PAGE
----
I've discovered that reserving fat only for the last meal of the day agrees with my body much, much better. It makes a huge difference in energy level for me.

Something else that will help is green leafy things, especially dark green leafy things. The magic of dark green leafy things is that they help you no matter what your problem is. The nutrients nourish your own body's defenses against unwanted problems and build better cells, the live plentiful enzymes of live leafy plants cultivates full digestion and full absorption of minerals, and the high fiber content scrapes bacterias, dead matter (cooked foods that didn't fully digest), toxins, and yeast from the intestines.

Dos & Don'ts Summary

Do: Kambucha, Coconut Kefir, Green Leafy Stuff

Don't: Refined Sugar, Conventional Breads, Fat & Sugar Combination (and what I mentioned in the "PS:")

PS: Toxins can assist yeast just by dampening the body's ability to do anything about any issue the body is having. Removing excess toxins from the diet and lifestyle will always improve any condition.

Sources of toxins include: bad air, stale air, dirty carpets (all carpets are dirty), dirty ventilation systems, cigarette smoke, cooking smoke, artificial colorings, artificial flavoring, "natural" flavorings, convention produce, unwashed produce, mold, many laundry detergents, many dish soaps and even hand soaps, most tooth pastes, most floor cleaning agents, window cleaning agents, carpet cleaners, dust, paint, car smog, jet fuel (which we all breathe constantly), artificial sweeteners (such as splenda, aspartame, etc.), stress, and many people would add "negative energy" to this list (meaning being around people who leech energy and/or give off negative energy interrupting your flow of chi.)

Removing any of these sources from your life will improve any/all conditions, so I thought I'd mention it.

~ Raederle

Photo by Raederle Phoenix, 2010, Road Trip #2

In other news, I heard the most disappointing story at the farmer's market today.

They were selling heirloom navel oranges from trees over 100 years old. The sample was so rich in flavor; I had no idea an orange could have so much flavor. I was impressed and delighted.

They told me that 90% of those old trees had been replaced by new trees because grocery stores wouldn't accept the "dirty looking" heirloom oranges. My delight turned sour, and I found myself thinking of those wonderful, beautiful, ancient orange trees... Ripped up because Americans will choose a washed orange over an orange with some dirt on it. It's absurd.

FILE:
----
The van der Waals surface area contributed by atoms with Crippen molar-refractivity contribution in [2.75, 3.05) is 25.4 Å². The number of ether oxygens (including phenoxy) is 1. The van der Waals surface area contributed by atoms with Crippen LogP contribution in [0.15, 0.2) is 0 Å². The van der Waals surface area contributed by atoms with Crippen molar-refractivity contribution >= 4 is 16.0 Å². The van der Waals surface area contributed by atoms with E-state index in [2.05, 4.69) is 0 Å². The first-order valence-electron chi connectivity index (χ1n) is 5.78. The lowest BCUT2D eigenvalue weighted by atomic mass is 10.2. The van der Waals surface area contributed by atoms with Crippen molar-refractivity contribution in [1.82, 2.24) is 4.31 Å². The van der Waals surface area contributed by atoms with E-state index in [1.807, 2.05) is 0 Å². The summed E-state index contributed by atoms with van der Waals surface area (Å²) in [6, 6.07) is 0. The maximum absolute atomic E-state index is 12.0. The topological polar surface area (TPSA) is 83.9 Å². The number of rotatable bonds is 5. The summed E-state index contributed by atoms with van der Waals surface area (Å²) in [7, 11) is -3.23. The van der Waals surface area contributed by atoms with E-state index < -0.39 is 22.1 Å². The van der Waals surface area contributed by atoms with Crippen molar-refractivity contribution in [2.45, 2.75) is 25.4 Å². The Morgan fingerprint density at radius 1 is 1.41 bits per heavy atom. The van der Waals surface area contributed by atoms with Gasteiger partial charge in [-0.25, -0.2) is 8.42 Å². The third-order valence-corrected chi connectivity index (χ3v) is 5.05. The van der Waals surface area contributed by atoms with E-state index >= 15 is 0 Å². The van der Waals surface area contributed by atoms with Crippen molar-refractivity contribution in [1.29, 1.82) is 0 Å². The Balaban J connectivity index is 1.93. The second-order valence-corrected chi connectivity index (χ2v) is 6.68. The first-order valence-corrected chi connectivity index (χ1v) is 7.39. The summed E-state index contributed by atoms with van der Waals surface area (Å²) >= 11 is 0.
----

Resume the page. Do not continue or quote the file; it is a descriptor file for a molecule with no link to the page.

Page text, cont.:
Demand quality, not vanity!

I was asked this question today as well: "Is raw food more filling? It seems that way to me, but I'm not sure."

My reply:

Absolutely. The more flavor and nutrients, the more genuinely full you will be. Many cheap foods seem filling, but then you're starving again ten minutes later when your body realizes it still didn't get any nutrients it needed. How much any individual raw foodist eats however varies greatly. Luckily, you can just eat your fill without worrying about over-eating since your body will naturally crave what you need when you're eating a toxin-free nutrient-dense diet.

~ Raederle

Today is January 23rd 2011, last year on this very same day, January 23rd of 2010, something very special happened to me. My husband and I met in person for the first time. We met online in October, through a letter I wrote to him. We talked over Skype all through November, and in December, on the 10th, we officially called ourselves "a couple" but it wasn't until the 23rd of January that I took a plane out here to California to meet him. Since that day we've only spent a few weeks apart.

This morning we rose early and attended yoga at Lululemon here in Walnut Creek. Afterward we went directly to the farmer's market where we bought a huge mound of oranges, five apples, a stalk of celery, celery root, a pomegrante, kale, chard, parsley, cilantro, spinach, an avocado, raw almonds and walnuts, as well as walnuts within the shell. I'm probably forgetting something.

We also stopped by Whole Foods to pick up bananas, a young coconut, blueberries, an heirloom tomato, and a huge tub of assorted lettuce.

When we returned home my wonderful husband made the most delicious raw soup. I've never been much for soup in general, cooked or raw, but this was by far one of the most delicious things I've ever had, and certainly the best soup.

Coconut curry soup, mostly following the recipe from our new book we bought: the Cafe Gratitude recipe book which contains the recipes they use at their delightful establishment.

After we devoured the spicy sexy flavors of the soup (with a nice large salad on the side), we enjoyed an experiment with raw "rice" made from grated celery root and a creamy coating made of cashews and garlic.

To finish off this delicious lunch feast, we mixed the rest of the two dishes together; the celery root "rice" and the coconut curry soup which was both excellent in flavor and in texture. Most definitely something we will make again.